Barolo is often introduced through a saying: Barolo the wine of the King and the King of wines, which in my opinion helps more to trivialize than to give importance to this wine and its territory.
But what is Barolo really?
Wine known all over the world but do we really know what it is and how it is produced?
What is certain is that Barolo comes from one of the most suitable regions for enology, a land of great wines and gentle hills, namely Piedmont and more precisely the Langhe area.
The only grapes allowed are Nebbiolo, low yields in the vineyard and produced with a minimum aging of 38 months of which at least 18 in barrel.
But what if we wanted to describe it?
What comes to your mind when talking about Barolo?
I often hear Barolo associating adjectives such as “opulent”, “fruity”, “concentrated”, “strong” all adjectives that are usually used to describe important wines but which in my opinion do not give the right perception of what this wine really is indeed they completely distort it.
I would rather speak, if well done, of elegance, balance, sobriety, complexity.
How wine is changing?
In recent years there has been a reversal of trend in world enology and consequently also in the production of Barolo. Wines that were previously interpreted by focusing on important concentrations, long macerations or late harvests have been progressively replaced by increasingly lean, elegant, characteristic and territorial wines, without prejudice to the long refinements.
At the same time, the use of barrels has also become more prudent, in some cases larger barrels or with less marked roasting have been preferred to the barrique and in other cases it has finally given up on new barrels to make room for second or third step ones.
So what is happening, and I say “finally”, to the way of making wine?
GRAPES and the TERRITORY took center stage. Agriculture is becoming more and more sustainable and wines are more authentic and territorial.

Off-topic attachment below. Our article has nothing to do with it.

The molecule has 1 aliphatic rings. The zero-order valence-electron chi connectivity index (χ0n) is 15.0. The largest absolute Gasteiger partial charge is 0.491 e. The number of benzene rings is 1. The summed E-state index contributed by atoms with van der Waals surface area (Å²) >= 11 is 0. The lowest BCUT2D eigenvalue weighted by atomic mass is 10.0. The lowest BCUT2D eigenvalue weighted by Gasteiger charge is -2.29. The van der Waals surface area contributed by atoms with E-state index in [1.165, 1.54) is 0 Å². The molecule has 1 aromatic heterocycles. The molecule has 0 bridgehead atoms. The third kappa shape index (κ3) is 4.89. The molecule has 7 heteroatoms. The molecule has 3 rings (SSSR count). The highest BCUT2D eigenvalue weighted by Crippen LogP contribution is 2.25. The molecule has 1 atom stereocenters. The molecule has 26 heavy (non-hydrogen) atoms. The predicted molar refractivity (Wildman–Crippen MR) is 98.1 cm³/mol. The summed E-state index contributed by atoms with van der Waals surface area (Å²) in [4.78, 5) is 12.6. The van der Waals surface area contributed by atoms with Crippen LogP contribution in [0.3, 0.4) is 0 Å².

The wines had began more and more similar to each other. Barolos that looked like Amarone, Amarone that looked like Aglianico, Aglianico that looked like Brunello and so on …
For a wine lover the funniest thing is just being able to recognize a territory or a vine simply by putting your nose in the glass, believe me it’s not that difficult with a little practice and awareness.
I invite everyone to do it, as long as you are interested in wine and territories. Each wine if made with respect is different from another, do not look for standardization, do not look for the same characteristics in each wine, it would be the death of wine and of winemakers. Be curious!
When you drink a wine ask yourself what you are drinking, what grape variety it is, where it comes from, what kind of agriculture, how it is produced, you will learn that wine can be extraordinarily varied and fun.
Returning to Barolo, potentially every vineyard and every producer can be recognized during a blind tasting, this means that not all Barolos are the same, thank God, and that statements like “I don’t like Barolo” or “I only drink Bordeaux” are totally meaningless if you drink artisan wines. Because each wine will make its own story.
Craftsmanship is and will always be the key value for those who love wine.
So, in conclusion, drink with awareness, get informed and respect the work of those who make that wine and those who try to make it known, restaurateurs and distributors.